An animal-rights group on Tuesday accused the California National Primate Research Center and U.S. Department of Agriculture of covering up negligence in the death of research monkeys.
Michael Budkie, executive director of the Ohio-based group Stop Animal Exploitation Now!, said UC Davis and USDA did not respond to an anonymous whistleblower complaint about deaths in the center’s outdoor enclosures.
As a result, he said, at least 36 more animals died under similar circumstances.
“Obviously, there are issues within UC Davis with regard to how they’re taking care of the animals,” Budkie said at a news conference in Davis, “but in this situation the more serious question is: How is it that the USDA could go in and do an investigation, see that the animals were just being found dead with no previous record of treatment, care, diagnosis or anything serious like that, and say that nothing was wrong?”
UCD quickly denied the accusations. The USDA said it would look into them.
Budkie provided reporters with what he said was the whistleblower’s July 2008 complaint to the USDA and the university.
The letter lists the identification numbers of 86 monkeys found dead in their cages and another 19 alleged to have been hospitalized in an emaciated or dehydrated state “that might still be alive if they were treated sooner.” Many of the animals were infants.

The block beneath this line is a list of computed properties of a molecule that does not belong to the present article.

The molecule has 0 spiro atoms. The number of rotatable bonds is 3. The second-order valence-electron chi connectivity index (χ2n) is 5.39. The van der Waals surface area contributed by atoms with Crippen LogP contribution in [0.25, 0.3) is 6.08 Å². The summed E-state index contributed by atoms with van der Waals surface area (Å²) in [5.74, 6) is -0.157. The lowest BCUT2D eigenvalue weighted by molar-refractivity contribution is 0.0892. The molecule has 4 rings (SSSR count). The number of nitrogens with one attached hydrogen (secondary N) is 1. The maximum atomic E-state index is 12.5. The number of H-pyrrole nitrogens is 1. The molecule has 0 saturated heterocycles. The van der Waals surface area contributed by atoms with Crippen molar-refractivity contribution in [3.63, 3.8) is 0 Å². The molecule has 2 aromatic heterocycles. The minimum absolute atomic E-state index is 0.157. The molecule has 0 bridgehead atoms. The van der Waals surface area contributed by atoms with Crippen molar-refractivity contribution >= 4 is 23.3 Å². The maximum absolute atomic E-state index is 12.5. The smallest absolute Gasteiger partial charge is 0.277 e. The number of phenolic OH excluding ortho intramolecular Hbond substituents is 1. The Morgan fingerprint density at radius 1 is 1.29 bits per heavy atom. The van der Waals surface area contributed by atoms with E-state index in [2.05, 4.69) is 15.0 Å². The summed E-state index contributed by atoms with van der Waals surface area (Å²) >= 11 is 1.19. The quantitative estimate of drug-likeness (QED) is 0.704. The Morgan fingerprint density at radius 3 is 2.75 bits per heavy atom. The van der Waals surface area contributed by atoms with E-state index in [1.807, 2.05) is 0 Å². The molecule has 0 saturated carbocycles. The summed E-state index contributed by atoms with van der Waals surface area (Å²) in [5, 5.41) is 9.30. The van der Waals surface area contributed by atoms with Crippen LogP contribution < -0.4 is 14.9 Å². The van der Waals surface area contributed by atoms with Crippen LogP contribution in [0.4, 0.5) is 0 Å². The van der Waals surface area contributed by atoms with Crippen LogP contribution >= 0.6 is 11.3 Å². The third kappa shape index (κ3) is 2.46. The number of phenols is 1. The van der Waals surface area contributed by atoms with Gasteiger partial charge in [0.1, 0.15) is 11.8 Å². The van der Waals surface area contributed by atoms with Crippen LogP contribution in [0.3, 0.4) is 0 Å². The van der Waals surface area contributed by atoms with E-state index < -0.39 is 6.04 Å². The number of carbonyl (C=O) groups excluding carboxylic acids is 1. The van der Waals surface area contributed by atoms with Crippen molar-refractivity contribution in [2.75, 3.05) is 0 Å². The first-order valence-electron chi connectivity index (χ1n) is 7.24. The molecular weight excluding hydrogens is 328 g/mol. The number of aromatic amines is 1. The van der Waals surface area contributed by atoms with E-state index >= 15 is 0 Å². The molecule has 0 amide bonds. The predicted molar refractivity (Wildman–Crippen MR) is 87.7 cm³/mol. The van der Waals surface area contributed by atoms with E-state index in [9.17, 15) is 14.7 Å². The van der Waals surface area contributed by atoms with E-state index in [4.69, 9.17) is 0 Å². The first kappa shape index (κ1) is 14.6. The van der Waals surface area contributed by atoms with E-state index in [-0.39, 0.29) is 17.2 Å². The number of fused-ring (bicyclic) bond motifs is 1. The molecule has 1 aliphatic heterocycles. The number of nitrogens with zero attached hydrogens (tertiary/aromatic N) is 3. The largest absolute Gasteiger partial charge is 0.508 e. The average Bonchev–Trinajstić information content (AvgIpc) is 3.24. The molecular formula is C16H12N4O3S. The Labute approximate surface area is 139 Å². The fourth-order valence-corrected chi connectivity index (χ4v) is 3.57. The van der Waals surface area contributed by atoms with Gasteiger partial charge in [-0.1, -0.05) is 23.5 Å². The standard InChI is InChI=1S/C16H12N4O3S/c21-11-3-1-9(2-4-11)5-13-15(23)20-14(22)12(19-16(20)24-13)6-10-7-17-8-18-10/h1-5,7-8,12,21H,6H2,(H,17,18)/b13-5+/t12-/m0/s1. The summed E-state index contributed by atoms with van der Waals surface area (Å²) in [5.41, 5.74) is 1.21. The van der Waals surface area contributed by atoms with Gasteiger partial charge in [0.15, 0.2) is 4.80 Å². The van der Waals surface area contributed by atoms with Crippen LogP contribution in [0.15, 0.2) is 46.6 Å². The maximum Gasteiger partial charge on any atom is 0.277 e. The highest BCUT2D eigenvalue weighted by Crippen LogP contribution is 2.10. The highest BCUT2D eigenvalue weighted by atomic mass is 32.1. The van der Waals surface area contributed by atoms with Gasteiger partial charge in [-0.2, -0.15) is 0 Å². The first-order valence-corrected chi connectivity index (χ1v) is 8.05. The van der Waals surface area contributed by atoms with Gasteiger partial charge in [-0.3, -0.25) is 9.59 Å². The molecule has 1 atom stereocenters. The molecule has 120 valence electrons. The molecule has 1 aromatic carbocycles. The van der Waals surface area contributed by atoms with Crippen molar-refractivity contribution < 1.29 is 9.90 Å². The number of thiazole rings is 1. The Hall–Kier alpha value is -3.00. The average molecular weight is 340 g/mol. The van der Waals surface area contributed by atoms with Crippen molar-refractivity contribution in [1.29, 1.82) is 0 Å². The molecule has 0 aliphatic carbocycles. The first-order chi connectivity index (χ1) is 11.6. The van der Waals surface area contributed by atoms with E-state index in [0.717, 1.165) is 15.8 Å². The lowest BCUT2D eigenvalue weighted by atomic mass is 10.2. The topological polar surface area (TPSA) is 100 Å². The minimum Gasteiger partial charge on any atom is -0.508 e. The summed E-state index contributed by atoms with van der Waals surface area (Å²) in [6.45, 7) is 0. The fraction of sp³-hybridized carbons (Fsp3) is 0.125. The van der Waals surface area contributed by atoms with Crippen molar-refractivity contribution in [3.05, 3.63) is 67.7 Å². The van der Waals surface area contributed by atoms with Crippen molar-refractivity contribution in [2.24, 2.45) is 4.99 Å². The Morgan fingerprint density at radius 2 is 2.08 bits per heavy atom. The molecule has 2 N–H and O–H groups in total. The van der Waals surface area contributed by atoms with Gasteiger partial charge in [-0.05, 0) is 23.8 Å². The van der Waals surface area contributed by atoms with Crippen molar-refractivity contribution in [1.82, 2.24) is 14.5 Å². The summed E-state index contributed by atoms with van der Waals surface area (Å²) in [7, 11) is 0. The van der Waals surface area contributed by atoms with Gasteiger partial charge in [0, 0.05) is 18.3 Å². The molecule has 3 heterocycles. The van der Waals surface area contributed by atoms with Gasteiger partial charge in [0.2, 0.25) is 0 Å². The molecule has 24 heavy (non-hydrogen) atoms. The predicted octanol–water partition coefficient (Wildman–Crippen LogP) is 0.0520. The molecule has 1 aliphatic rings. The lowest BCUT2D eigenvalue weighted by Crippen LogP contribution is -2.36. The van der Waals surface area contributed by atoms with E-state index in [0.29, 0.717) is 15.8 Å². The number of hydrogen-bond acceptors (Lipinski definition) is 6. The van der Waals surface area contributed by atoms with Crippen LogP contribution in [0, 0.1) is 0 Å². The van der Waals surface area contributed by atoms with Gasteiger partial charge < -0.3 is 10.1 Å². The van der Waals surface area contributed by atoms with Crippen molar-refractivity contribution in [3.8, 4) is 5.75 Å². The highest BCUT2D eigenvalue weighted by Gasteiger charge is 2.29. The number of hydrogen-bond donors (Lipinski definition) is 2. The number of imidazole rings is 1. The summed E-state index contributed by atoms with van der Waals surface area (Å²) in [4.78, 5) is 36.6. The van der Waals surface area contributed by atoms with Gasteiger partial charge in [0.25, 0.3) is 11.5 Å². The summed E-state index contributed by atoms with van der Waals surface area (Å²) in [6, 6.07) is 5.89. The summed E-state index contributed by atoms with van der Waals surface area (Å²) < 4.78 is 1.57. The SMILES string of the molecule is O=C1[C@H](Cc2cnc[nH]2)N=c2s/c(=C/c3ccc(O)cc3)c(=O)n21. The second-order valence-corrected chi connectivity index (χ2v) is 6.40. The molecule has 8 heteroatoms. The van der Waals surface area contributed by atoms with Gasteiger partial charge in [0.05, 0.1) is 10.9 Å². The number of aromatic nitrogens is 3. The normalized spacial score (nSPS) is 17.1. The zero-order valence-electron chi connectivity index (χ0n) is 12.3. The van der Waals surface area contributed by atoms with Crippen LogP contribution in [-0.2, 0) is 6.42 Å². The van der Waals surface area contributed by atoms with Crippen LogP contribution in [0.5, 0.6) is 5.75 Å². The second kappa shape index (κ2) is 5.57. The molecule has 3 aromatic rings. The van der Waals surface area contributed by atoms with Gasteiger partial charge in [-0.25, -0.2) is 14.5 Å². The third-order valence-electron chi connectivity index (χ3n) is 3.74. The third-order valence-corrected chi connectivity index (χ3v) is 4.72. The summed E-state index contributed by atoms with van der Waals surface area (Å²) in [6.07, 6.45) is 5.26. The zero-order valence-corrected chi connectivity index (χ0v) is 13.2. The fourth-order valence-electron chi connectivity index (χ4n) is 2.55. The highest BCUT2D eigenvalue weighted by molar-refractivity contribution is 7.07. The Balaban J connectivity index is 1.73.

The author blames the problem on staff being inadequately trained to recognize signs of weight loss and technicians either relying too heavily on observers or ignoring their feedback. Some cages and enclosures were not being checked daily, the letter says.
UCD spokesman Andy Fell said he was unaware of such a whistleblower complaint being filed with the university: “To my knowledge, I don’t think there’s a complaint corresponding to what (Budkie) is talking about.”
About 3,000 of the more than 5,000 primates housed at the 300-acre center, about two miles west of the main UCD campus, live in 24 half-acre outdoor corrals.
“In some instances when a monkey is born there, the mother is unable or unwilling to look after it or another individual attacks it,” Fell said. “It happens in the wild, it happens here in these large family groups. … We would reject the idea that any of these monkeys died because of something that could have been prevented or because they weren’t treated.”
Fell said each enclosure is checked daily, and that the USDA has inspected the facility 19 times so far in 2011.
Budkie, though, pointed to a January 2010 necropsy report for a 10-month-old monkey as what he believes is proof that animals are not being watched closely. In it, the dead monkey’s body is described as being found “in poor condition” and “entirely covered in mud and gravel.”
Responded Fell, “If it was covered in mud and gravel, it was likely done by another monkey. Unfortunately, they’re pretty rough sometimes.”
In a separate instance, in June 2010, a USDA inspector cited the research center for using a monkey in a fourth study “despite the progressive worsening of medical and behavioral problems that led to unnecessary discomfort, distress and pain to that animal.” The monkey later was euthanized.